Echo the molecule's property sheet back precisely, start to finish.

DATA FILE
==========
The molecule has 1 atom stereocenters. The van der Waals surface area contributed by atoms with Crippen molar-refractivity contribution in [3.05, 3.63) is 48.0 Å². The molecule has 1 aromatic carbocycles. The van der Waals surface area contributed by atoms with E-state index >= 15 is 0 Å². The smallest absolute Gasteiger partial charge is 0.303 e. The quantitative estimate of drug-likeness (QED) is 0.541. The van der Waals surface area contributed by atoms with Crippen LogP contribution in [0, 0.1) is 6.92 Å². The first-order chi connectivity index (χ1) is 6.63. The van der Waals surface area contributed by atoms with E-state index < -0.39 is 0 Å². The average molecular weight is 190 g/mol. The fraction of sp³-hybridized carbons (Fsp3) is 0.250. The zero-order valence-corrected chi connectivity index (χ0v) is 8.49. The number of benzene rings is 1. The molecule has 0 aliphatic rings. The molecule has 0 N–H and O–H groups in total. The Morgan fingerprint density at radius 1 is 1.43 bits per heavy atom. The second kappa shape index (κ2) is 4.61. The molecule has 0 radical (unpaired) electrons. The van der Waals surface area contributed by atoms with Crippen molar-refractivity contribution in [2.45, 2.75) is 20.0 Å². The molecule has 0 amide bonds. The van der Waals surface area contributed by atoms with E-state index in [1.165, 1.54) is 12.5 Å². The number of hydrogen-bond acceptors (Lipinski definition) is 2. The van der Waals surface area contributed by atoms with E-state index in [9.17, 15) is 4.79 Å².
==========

The molecule has 1 atom stereocenters. The van der Waals surface area contributed by atoms with Crippen molar-refractivity contribution in [3.05, 3.63) is 48.0 Å². The molecule has 1 aromatic carbocycles. The van der Waals surface area contributed by atoms with E-state index >= 15 is 0 Å². The smallest absolute Gasteiger partial charge is 0.303 e. The quantitative estimate of drug-likeness (QED) is 0.541. The van der Waals surface area contributed by atoms with Crippen LogP contribution in [0, 0.1) is 6.92 Å². The first-order chi connectivity index (χ1) is 6.63. The van der Waals surface area contributed by atoms with E-state index < -0.39 is 0 Å². The average molecular weight is 190 g/mol. The fraction of sp³-hybridized carbons (Fsp3) is 0.250. The zero-order valence-corrected chi connectivity index (χ0v) is 8.49. The number of benzene rings is 1. The molecule has 0 aliphatic rings. The molecule has 0 N–H and O–H groups in total. The Morgan fingerprint density at radius 1 is 1.43 bits per heavy atom. The second kappa shape index (κ2) is 4.61. The molecule has 0 radical (unpaired) electrons. The van der Waals surface area contributed by atoms with Crippen molar-refractivity contribution in [2.45, 2.75) is 20.0 Å². The molecule has 0 amide bonds. The van der Waals surface area contributed by atoms with E-state index in [1.165, 1.54) is 12.5 Å². The number of hydrogen-bond acceptors (Lipinski definition) is 2. The van der Waals surface area contributed by atoms with E-state index in [9.17, 15) is 4.79 Å².